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  Sunday, 13 April 2014
  1 Replies
  140 Visits
Hello everyone-

this is my first winter, I lost all 3 of my colonies. They froze. I can clearly see that (no disease, or parasites).
I'm still not over the removal of the pounds of bees that perished- such a waste- and they were fine up until that last arctic blast of cold we got in March.

My question is: can I introduce new packages to these frames- (several still have honey stores)

How "clear" of dead bees does the hive need to be? (the ones still head first in the comb)

I think the drawn comb would be a huge asset, rather than new- so I'd like to make it easier for the incoming colony to get started-

any tips would be greatly appreciated-

I'm also concidering not using bottom boards this year- Pros? cons?

7 years ago
Please reconsider the use of bottom boards.
It would be like wearing shoes without soles.
The bottom board acts a landing board,a floor, a support for the hive, a protection against predators,etc...
But I am curious, what are your thoughts as to why not to use a bottom board?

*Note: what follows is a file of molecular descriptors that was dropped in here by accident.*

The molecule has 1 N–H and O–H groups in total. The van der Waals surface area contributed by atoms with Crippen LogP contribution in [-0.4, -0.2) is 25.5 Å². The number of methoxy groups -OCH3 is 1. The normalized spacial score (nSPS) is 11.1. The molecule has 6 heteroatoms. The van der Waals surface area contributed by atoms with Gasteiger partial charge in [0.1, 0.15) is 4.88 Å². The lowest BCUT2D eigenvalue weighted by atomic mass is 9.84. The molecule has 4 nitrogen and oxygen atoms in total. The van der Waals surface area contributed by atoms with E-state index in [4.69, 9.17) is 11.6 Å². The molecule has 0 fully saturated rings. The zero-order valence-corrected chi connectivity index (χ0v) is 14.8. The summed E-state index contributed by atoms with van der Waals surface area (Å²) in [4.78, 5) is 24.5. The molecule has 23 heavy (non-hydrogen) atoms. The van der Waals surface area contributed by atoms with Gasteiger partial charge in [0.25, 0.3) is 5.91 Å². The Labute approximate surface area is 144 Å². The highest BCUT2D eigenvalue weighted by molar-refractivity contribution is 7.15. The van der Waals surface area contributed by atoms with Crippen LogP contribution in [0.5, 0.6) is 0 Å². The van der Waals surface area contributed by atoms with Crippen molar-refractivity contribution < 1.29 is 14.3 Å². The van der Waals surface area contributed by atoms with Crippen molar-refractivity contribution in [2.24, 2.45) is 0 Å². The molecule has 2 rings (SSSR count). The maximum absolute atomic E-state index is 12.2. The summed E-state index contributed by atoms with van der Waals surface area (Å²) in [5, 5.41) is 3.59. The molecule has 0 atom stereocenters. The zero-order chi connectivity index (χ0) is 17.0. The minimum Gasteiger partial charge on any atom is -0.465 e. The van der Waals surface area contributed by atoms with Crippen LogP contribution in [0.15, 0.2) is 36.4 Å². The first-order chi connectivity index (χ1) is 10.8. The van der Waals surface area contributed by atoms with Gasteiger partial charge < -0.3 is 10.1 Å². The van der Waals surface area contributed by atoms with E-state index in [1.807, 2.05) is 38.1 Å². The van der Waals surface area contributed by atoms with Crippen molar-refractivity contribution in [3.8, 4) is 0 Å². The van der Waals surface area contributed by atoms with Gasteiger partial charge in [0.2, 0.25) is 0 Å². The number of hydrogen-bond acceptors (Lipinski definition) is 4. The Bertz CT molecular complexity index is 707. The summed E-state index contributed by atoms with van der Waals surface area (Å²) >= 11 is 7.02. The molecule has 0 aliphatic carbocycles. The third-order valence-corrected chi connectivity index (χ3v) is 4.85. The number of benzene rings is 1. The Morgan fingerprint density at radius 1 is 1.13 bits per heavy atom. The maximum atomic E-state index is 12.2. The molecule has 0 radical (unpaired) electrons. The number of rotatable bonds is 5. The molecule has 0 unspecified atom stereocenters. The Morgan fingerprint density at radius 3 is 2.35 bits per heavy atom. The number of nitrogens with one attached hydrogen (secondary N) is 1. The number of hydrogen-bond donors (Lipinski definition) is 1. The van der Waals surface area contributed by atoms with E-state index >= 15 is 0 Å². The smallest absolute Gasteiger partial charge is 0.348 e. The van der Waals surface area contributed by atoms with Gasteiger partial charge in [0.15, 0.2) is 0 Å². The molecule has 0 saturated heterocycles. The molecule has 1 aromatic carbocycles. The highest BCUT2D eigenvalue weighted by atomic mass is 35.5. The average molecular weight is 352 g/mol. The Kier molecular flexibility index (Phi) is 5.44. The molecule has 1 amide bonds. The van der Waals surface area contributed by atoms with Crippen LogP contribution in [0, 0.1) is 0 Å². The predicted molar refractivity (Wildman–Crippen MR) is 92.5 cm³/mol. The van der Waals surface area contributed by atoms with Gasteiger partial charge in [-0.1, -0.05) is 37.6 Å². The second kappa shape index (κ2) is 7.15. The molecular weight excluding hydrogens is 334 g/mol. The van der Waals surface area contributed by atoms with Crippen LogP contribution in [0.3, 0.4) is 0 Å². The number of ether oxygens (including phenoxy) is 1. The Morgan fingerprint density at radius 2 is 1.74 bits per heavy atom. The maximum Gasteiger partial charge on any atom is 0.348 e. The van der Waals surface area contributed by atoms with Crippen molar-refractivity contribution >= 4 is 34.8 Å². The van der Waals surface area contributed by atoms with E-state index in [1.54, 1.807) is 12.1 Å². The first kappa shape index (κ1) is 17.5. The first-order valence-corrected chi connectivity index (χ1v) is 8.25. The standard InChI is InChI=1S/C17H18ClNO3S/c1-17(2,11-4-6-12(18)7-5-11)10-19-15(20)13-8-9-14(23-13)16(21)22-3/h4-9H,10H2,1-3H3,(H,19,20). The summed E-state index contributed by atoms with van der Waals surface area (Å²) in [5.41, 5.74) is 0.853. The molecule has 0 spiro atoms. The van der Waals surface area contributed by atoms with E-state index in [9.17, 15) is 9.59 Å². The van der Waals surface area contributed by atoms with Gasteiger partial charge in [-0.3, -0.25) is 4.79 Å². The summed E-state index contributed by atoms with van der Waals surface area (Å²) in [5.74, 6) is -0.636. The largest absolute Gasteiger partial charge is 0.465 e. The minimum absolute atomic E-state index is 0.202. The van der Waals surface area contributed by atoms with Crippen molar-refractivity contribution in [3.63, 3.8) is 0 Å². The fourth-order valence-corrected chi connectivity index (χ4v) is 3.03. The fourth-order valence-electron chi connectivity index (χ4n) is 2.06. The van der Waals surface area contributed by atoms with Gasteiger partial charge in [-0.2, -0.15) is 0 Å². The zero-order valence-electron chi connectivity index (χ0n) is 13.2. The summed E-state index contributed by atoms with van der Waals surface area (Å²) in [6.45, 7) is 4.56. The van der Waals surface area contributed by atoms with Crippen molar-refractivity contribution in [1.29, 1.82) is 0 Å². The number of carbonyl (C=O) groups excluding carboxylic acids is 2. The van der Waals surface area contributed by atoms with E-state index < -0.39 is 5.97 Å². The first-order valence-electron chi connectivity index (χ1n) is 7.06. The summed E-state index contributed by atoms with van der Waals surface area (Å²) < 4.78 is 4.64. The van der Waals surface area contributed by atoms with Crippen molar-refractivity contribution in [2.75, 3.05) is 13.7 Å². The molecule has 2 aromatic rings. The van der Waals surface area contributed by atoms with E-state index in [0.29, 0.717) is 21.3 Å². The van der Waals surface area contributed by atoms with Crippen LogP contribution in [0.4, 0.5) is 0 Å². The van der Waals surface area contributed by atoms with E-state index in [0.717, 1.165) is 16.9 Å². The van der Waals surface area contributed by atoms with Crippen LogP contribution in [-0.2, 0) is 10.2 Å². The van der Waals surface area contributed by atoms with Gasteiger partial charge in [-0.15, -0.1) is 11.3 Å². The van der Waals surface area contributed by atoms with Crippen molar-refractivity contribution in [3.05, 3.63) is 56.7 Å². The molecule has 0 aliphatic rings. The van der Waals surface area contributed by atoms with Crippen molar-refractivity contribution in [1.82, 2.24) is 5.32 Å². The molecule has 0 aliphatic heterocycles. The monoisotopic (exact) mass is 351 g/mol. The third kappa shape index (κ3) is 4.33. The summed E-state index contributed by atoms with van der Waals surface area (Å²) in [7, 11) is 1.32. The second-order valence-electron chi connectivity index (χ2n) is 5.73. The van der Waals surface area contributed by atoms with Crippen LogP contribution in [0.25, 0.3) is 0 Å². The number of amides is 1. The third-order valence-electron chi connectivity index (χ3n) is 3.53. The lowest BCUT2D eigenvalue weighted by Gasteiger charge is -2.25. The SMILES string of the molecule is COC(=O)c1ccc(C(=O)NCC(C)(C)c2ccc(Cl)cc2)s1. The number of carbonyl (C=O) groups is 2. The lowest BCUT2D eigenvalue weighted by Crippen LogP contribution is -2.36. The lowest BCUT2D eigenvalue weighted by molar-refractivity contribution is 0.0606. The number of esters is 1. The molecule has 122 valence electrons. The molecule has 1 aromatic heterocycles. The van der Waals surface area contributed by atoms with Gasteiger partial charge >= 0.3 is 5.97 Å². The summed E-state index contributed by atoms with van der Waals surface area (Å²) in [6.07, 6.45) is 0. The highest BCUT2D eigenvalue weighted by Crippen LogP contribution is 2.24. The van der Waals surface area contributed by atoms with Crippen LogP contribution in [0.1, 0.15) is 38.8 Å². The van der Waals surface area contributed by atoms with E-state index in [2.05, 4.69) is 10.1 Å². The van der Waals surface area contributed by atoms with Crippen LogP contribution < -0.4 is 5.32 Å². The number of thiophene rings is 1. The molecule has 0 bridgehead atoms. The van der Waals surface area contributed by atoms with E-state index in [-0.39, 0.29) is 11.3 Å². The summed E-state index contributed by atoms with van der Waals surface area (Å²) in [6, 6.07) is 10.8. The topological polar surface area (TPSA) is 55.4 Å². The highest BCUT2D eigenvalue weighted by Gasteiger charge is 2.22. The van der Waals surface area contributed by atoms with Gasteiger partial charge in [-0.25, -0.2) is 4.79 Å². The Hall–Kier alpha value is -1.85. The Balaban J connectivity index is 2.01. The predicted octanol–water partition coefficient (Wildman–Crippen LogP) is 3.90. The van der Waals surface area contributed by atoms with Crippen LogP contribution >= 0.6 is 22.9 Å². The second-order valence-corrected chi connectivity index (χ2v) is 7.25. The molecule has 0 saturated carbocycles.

The frames with dead bees can be re-used. The new package will quickly clean the frames. You can help but trying to remove some of the bees. I will gently tap the frame with dead bees against a wall or on a floor to dislodge as many as possible.

Any dead bees on frames but not in cells can be gently brushed off, those on the bottom board can be merged with the grass.

The drawn comb is a HUGE asset for package bees as they don't need to expend energy into wax production.

If you can please try to come to the April 19th workshop. We will be opening hives, some for the first time this season and much of what I have described will be visible.

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